Congenital Glaucoma - Congenital glaucoma is caused by a defect in the angle of the eye, which slows or prevents normal fluid drainage. Congenital glaucoma typically manifests as symptoms such as cloudy eyes, excessive tearing, or light sensitivity. Congenital glaucoma can be inherited.

Secondary Glaucoma - Secondary glaucoma is frequently caused by an injury or another eye condition, such as cataracts or eye tumours. Corticosteroids, for example, can also cause this type of glaucoma. Secondary glaucoma can occur in rare cases as a result of eye surgery.

Normal Tension Glaucoma - In some cases, people who do not have high eye pressure develop optic nerve damage. The reason for this is unknown. Extreme sensitivity or a lack of blood flow to your optic nerve, on the other hand, may be a factor in this type of glaucoma.

Symptoms of Glaucoma

Because open-angle glaucoma has no symptoms, most people who suffer from it are unaware of the disease's presence in the early stages. When symptoms do appear, they are usually late in the disease's progression. Glaucoma is known as the "sneak thief of vision" because of this. The most common symptom is a loss of side vision, also known as peripheral vision. Angle-closure glaucoma symptoms are usually more noticeable and appear sooner. Damage can happen quickly. Seek medical attention right away if you experience any of the following symptoms:

Seeing halos around lights

Vision loss

Redness in your eye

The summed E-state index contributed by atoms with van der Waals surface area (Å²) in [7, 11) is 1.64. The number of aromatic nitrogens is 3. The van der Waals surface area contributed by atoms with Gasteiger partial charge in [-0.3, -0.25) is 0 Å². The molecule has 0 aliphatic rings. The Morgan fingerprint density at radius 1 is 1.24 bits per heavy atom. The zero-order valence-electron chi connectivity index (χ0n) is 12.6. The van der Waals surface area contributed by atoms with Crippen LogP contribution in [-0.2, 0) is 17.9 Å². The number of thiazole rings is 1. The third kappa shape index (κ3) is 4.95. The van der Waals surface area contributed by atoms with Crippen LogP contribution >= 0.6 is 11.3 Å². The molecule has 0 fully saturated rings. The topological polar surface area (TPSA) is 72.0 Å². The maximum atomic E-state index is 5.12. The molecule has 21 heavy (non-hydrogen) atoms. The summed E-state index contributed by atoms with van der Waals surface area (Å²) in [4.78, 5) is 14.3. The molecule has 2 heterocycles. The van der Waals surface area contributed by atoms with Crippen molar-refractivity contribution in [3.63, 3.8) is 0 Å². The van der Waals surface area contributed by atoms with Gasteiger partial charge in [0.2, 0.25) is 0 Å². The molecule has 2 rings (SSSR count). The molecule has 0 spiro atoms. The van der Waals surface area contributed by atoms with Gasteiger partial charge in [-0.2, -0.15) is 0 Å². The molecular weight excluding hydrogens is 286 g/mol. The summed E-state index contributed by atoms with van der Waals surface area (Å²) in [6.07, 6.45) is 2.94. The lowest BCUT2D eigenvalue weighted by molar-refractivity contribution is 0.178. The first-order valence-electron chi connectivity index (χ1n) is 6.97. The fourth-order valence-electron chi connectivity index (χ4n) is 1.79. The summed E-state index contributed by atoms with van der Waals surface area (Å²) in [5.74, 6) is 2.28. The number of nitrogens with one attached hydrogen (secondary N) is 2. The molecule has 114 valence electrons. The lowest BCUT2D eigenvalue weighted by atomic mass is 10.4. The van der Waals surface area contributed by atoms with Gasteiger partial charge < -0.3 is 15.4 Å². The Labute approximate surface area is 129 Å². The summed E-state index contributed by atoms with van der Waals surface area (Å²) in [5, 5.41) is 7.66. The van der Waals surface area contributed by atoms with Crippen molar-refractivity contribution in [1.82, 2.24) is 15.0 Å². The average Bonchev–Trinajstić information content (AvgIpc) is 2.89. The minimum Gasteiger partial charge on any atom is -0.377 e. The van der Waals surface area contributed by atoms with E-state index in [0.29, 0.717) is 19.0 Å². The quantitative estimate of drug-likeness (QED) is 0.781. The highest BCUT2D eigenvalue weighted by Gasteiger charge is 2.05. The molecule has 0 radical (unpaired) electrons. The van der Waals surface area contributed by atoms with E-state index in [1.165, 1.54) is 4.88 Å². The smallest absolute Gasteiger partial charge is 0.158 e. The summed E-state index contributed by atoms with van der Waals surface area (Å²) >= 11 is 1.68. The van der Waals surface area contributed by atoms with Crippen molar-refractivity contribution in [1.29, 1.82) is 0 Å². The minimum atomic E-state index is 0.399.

Eye that looks hazy (particularly in infants)

Upset stomach or vomiting

Eye pain

How is Glaucoma Diagnosed?

Your ophthalmologist will want to perform a thorough eye examination to diagnose glaucoma. They'll look for signs of deterioration, such as nerve tissue loss. They may also employ one or more of the tests and procedures listed below:

Medical History - Your doctor will want to know about your symptoms and whether you have a personal or family history of glaucoma. They'll also request a general health examination to see if you have any other health issues that are affecting your eye health, such as diabetes or high blood pressure.

Tonometry Test - This type of test measures the internal pressure of your eye.

Pachymetry Test - People with thin corneas are more likely to develop glaucoma. If your corneas are thinner than average, a pachymetry test can tell your doctor the severity of glaucoma.

Perimetry Test - This test, also known as a visual field test, can tell your doctor if you have glaucoma by measuring your peripheral, or side, vision as well as your central vision.

Checking the Optic Nerve - If your doctor wants to observe the gradual changes in your optic nerve, they may take photographs of it to compare side by side over time.

Medical Disclaimer

Any medical information referred to in or through our blog is provided as information only and is not intended:

as medical diagnosis or treatment

to replace consultation with a qualified medical practitioner

The sooner your doctor detects glaucoma symptoms, the sooner treatment can begin. All adults should have their eyes checked for glaucoma every 3 to 5 years. If you're over 40 and have a family history of the disease, schedule an eye exam every 1 to 2 years. You may need to go more frequently if you have diabetes or are at risk of other eye diseases. Glaucoma cases are expected to increase by up to 53% by 2030, making early eye screening at your local healthcare centre an absolute necessity.